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Lenovo's New ThinkPad Has 2 LCD Screens, Weighs 11 Pounds 194

ericatcw writes "With many users now used to having multiple monitors at home or work, you had to figure someone would try to offer a 'desktop replacement' laptop that offered the same. Lenovo is the first. Its new W700ds laptop will offer a 10.6 inch LCD screen in addition to the 17-inch primary display. The W700ds also sports a quad-core Intel Core 2 CPU, up to almost 1 TB of storage, and an Nvidia Quadro mobile chip with up to 128 cores. A Lenovo exec called this souped-up version of the normally buttoned-down-for-business ThinkPads the 'nitro-burning drag racer of ThinkPads.' There is even a Wacom digitizer pad and pen for graphic artists, who are expected to be the target market, along with photographers and other creative types who are willing to trade shoulder-aching bulk (11 pounds) and price (minimum of $3,600) for productivity enhancements." At the other end of the laptop size spectrum, Dell recently announced plans to launch a rival to the MacBook Air. Called "Adamo," it is supposedly "thinner than the MacBook Air," though further details will have to wait for the Computer Electronics Show in early January.
The Internet

Submission + - File Sharing and the Free Public Library 3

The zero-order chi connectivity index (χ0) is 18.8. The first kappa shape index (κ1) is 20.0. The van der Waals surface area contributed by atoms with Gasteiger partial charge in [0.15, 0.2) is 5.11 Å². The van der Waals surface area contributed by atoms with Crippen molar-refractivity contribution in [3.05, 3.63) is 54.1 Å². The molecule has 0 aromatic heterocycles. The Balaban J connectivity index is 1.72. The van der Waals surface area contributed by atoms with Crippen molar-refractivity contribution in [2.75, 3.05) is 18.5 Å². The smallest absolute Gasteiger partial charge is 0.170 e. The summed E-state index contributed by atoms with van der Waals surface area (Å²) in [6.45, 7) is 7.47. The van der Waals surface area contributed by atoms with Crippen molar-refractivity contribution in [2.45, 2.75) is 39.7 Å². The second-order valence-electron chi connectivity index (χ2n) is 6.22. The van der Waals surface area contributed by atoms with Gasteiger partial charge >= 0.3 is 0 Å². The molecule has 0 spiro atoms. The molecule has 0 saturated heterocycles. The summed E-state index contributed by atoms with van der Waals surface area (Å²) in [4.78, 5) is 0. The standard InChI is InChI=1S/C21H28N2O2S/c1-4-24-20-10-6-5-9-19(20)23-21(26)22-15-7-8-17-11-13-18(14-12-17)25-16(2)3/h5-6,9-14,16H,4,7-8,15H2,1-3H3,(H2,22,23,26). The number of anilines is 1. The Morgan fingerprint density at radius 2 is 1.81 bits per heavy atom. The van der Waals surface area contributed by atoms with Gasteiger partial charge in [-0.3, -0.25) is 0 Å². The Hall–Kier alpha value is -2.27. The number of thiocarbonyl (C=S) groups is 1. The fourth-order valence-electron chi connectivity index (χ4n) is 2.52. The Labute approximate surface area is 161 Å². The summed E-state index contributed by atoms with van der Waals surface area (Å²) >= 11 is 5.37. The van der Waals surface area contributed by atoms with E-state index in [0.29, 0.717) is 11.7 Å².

Hodejo1 writes: Do you know what the single greatest source of free content is? Why your local library where you can not only indulge in all the books, films, music, magazines and video games you wish for free, it is all legal under fair use laws. MP3 Newswire writes "If a grass-roots constituency decides to build a local library all they need to do is raise money, acquire a collection of donated and purchased material and organize it all within a structure that can effectively distribute its content to the populace. The founders do not need to get special government permission or sign a licensing arrangement with content creators. They just need to build it — in the physical world. And that brings us to the online world. If a physical community is allowed to freely build a library that is protected by convention, why should an online community be treated any different?" The BicyclePirate adds "I can go to the library, check out a book, read it, return it, and never have to pay a penny. I can do the same with a compact disc, a vinyl record or cassette (for those libraries that still have them), or a DVD or VHS. Nothing stops a person from copying any of these works, yet a campaign to shut down libraries to protect copyright laws would be unthinkable as many have come to depend on library access or consider it a right." Both commentaries throw out the idea that user activities on the file sharing networks, YouTube and other "havens of piracy" may be nothing more than an unconscious replication of the free public library online. Does that mean we should extend fair use to cover them? Of course, there are plenty of differences between the online and offline worlds so if you think this is a stretch you are not alone. The analogy is still interesting, mostly because libraries have proved over the centuries that offering free and open access to content does not destroy that content's viability in the marketplace. But then again we have never had a distribution mechanism as efficient as the Internet before.

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